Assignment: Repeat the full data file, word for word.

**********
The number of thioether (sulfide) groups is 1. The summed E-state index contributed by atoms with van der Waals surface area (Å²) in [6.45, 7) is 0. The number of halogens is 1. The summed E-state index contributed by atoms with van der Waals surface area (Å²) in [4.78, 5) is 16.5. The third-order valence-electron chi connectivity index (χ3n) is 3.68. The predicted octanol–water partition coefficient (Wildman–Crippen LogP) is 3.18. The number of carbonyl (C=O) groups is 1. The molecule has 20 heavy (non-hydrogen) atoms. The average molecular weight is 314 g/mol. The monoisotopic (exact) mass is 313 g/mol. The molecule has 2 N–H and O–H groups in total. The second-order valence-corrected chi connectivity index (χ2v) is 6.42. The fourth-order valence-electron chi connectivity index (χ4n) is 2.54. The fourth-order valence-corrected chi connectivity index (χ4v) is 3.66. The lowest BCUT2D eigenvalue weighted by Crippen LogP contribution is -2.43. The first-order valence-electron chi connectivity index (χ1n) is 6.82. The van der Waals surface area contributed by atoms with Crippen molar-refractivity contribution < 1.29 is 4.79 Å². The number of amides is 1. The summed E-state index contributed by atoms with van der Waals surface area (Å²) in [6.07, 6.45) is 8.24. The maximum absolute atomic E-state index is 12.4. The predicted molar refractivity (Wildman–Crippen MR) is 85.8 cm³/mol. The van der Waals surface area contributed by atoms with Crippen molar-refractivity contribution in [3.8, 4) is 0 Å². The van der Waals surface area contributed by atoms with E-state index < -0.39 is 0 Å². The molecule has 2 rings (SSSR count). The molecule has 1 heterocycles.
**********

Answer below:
The number of thioether (sulfide) groups is 1. The summed E-state index contributed by atoms with van der Waals surface area (Å²) in [6.45, 7) is 0. The number of halogens is 1. The summed E-state index contributed by atoms with van der Waals surface area (Å²) in [4.78, 5) is 16.5. The third-order valence-electron chi connectivity index (χ3n) is 3.68. The predicted octanol–water partition coefficient (Wildman–Crippen LogP) is 3.18. The number of carbonyl (C=O) groups is 1. The molecule has 20 heavy (non-hydrogen) atoms. The average molecular weight is 314 g/mol. The monoisotopic (exact) mass is 313 g/mol. The molecule has 2 N–H and O–H groups in total. The second-order valence-corrected chi connectivity index (χ2v) is 6.42. The fourth-order valence-electron chi connectivity index (χ4n) is 2.54. The fourth-order valence-corrected chi connectivity index (χ4v) is 3.66. The lowest BCUT2D eigenvalue weighted by Crippen LogP contribution is -2.43. The first-order valence-electron chi connectivity index (χ1n) is 6.82. The van der Waals surface area contributed by atoms with Crippen molar-refractivity contribution < 1.29 is 4.79 Å². The number of amides is 1. The summed E-state index contributed by atoms with van der Waals surface area (Å²) in [6.07, 6.45) is 8.24. The maximum absolute atomic E-state index is 12.4. The predicted molar refractivity (Wildman–Crippen MR) is 85.8 cm³/mol. The van der Waals surface area contributed by atoms with Crippen molar-refractivity contribution in [3.8, 4) is 0 Å². The van der Waals surface area contributed by atoms with E-state index < -0.39 is 0 Å². The molecule has 2 rings (SSSR count). The molecule has 1 heterocycles.